Enrollment at the 15 UNC schools of education has dropped 30 percent since 2010, according to Alisa Chapman, UNC system vice president for academic and university programs. The UNC system provides 37 percent of the state’s teachers, so any decline in the education programs makes it more difficult for districts to recruit teachers.
Chapman also said 25 percent of the state’s 100,000 public school teachers are in their first five years on the job. The most common group of teachers is those with about 1.5 years of experience.
“We have a greening workforce,” Chapman told attendees at a panel discussion at the Friday Institute for Educational Innovation at N.C. State University. “We do need to put in place the right structures and support systems to help support the beginning teachers that we have.”
What North Carolina is seeing is a national problem, with states that pay teachers more also seeing drops in teaching candidates, according to Terry Stoops, director of education studies for the John Locke Foundation. Stoops, who attended the panel discussion, said it’s also not a surprise to see the impact of so many veteran teachers retiring.The UNC system is trying to aggressively recruit more candidates to become teachers and has implemented an New Teacher Support Program. Wake County has programs that mentor new teachers and recruit high school seniors to be teachers. And, as "key lawmakers" portend, maybe the legislature will step up and do something for teachers too. I mean, it is an election year...
Over the past two years, the legislature raised pay for beginning teachers to $35,000 to make the starting salary more competitive with surrounding states. Key lawmakers say a teacher pay raise is likely this year but have dismissed as unrealistic state schools Superintendent June Atkinson’s call for a 10 percent pay raise.
“If you consider the number of kids that are no longer choosing to teach in schools of education, the pay rate in North Carolina that’s not attractive to neighboring states, we’re really facing some tough statistics in front of us,” said Wake County Superintendent Jim Merrill.
That set off testy exchanges with deeply racial overtones, with Adams and New York Rep. Steve Israel accusing the dissenters of disrespecting a woman who deserved only the highest regard.
The nine who voted no were Reps. Mo Brooks of Alabama, Ken Buck of Colorado, Michael Burgess of Texas, Jeff Duncan of South Carolina, Glenn Grothman of Wisconsin, Andy Harris of Maryland, Thomas Massie of Kentucky, Alex Mooney of West Virginia and Steven Palazzo of Mississippi.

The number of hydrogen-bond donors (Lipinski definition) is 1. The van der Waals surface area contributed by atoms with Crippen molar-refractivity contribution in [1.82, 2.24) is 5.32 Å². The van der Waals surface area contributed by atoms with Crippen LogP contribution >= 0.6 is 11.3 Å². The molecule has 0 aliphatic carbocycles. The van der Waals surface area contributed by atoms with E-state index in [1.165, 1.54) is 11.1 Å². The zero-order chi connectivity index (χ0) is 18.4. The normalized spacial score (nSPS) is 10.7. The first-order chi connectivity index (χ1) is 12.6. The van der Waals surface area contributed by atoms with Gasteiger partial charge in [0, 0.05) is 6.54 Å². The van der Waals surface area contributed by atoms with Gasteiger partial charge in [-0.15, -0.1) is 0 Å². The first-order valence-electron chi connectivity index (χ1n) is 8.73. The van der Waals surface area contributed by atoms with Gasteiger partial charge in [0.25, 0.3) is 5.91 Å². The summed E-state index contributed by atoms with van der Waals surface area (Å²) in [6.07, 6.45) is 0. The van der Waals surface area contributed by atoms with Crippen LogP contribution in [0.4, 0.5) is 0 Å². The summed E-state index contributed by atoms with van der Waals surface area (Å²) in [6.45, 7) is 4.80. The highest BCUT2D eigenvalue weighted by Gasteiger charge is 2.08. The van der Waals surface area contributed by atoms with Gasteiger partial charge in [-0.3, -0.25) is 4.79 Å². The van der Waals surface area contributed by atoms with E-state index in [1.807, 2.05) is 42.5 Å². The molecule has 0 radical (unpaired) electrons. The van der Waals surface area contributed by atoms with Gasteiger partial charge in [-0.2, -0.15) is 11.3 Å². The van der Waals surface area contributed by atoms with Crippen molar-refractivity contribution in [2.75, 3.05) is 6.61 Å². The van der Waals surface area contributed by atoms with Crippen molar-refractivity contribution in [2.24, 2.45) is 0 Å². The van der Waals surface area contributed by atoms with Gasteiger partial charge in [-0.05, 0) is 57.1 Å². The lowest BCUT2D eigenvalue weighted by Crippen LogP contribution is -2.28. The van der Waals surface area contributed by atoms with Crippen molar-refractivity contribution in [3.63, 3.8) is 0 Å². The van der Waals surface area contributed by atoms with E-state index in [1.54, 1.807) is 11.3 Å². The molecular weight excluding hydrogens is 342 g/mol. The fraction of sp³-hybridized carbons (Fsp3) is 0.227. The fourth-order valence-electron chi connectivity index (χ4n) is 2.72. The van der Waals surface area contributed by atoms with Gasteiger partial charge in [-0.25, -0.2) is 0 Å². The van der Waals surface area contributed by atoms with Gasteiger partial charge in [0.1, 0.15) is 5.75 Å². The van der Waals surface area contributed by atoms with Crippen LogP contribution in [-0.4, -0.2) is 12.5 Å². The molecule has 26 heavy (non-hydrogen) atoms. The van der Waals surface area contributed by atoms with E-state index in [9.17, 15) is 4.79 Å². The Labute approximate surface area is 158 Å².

“These nine Republicans chose to blatantly disrespect an extraordinary woman who worked to crush gender and racial barriers in our country,” Adams said in a statement. “In true Maya Angelou fashion, I believe when someone shows you who they are, believe them the first time. Their actions are yet another painful addition to radical Republican obstructionism.”
Duncan, chairman of a House subcommittee with jurisdiction over Cuba that he said had taken witnesses’ testimony about human rights abuses, said he objected solely because of Angelou’s support for Castro.
“While Dr. Angelou made terrific contributions to both literature and civil rights, her vocal support of the communist regime in Cuba gave me pause when deciding whether to name a taxpayer-funded building after her,” he said in a statement.
The episode came on the same day that Senate Majority Leader Mitch McConnell of Kentucky and House Speaker Paul Ryan of Wisconsin sought to set a higher tone among Republicans, assailing their party’s presidential front-runner, Donald Trump, for failing to repudiate white supremacist groups.
Racial undercurrents have bubbled to the surface in the polarized Congress several times in the past few years. Last year, after a gunman killed nine black worshippers in a Charleston, South Carolina, church, numerous Republicans threw their support behind removing the Confederate flag from government facilities, but not everybody signed on.